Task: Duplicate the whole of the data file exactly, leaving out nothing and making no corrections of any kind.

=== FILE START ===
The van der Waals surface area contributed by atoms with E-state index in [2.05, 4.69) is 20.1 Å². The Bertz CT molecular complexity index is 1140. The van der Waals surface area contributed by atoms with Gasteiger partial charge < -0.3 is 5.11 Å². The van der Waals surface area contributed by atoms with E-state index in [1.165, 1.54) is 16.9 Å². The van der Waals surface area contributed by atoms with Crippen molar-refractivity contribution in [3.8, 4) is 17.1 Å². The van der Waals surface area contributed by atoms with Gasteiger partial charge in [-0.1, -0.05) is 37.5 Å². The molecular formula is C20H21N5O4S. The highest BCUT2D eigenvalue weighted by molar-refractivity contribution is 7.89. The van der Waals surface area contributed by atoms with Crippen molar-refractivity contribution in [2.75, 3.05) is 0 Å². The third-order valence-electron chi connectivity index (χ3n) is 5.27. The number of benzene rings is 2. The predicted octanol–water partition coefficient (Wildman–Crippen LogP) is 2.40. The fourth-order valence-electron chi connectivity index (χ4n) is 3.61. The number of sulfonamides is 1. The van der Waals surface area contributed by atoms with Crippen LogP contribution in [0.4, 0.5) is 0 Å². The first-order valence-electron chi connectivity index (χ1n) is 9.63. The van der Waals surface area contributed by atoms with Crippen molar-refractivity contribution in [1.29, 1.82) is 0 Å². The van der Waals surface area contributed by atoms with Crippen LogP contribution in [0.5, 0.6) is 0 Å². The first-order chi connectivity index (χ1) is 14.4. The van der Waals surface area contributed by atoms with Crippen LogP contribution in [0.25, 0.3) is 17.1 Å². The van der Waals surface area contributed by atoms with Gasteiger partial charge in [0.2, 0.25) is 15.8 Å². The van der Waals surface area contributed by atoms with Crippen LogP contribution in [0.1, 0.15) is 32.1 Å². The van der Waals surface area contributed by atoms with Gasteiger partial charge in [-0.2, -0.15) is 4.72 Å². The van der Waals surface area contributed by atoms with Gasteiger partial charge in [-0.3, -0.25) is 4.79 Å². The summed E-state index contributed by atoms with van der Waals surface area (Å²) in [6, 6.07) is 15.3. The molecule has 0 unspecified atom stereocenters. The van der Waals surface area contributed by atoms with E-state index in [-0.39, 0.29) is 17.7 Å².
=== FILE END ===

The van der Waals surface area contributed by atoms with E-state index in [2.05, 4.69) is 20.1 Å². The Bertz CT molecular complexity index is 1140. The van der Waals surface area contributed by atoms with Gasteiger partial charge < -0.3 is 5.11 Å². The van der Waals surface area contributed by atoms with E-state index in [1.165, 1.54) is 16.9 Å². The van der Waals surface area contributed by atoms with Crippen molar-refractivity contribution in [3.8, 4) is 17.1 Å². The van der Waals surface area contributed by atoms with Gasteiger partial charge in [-0.1, -0.05) is 37.5 Å². The molecular formula is C20H21N5O4S. The highest BCUT2D eigenvalue weighted by molar-refractivity contribution is 7.89. The van der Waals surface area contributed by atoms with Crippen molar-refractivity contribution in [2.75, 3.05) is 0 Å². The third-order valence-electron chi connectivity index (χ3n) is 5.27. The number of benzene rings is 2. The predicted octanol–water partition coefficient (Wildman–Crippen LogP) is 2.40. The fourth-order valence-electron chi connectivity index (χ4n) is 3.61. The number of sulfonamides is 1. The van der Waals surface area contributed by atoms with Crippen LogP contribution in [0.4, 0.5) is 0 Å². The first-order valence-electron chi connectivity index (χ1n) is 9.63. The van der Waals surface area contributed by atoms with Crippen molar-refractivity contribution in [1.29, 1.82) is 0 Å². The van der Waals surface area contributed by atoms with Crippen LogP contribution in [0.5, 0.6) is 0 Å². The first-order chi connectivity index (χ1) is 14.4. The van der Waals surface area contributed by atoms with Crippen LogP contribution in [0.25, 0.3) is 17.1 Å². The van der Waals surface area contributed by atoms with Gasteiger partial charge in [0.2, 0.25) is 15.8 Å². The van der Waals surface area contributed by atoms with Crippen LogP contribution in [0.1, 0.15) is 32.1 Å². The van der Waals surface area contributed by atoms with Gasteiger partial charge in [-0.2, -0.15) is 4.72 Å². The van der Waals surface area contributed by atoms with Gasteiger partial charge in [-0.3, -0.25) is 4.79 Å². The summed E-state index contributed by atoms with van der Waals surface area (Å²) in [6, 6.07) is 15.3. The molecule has 0 unspecified atom stereocenters. The van der Waals surface area contributed by atoms with E-state index in [-0.39, 0.29) is 17.7 Å².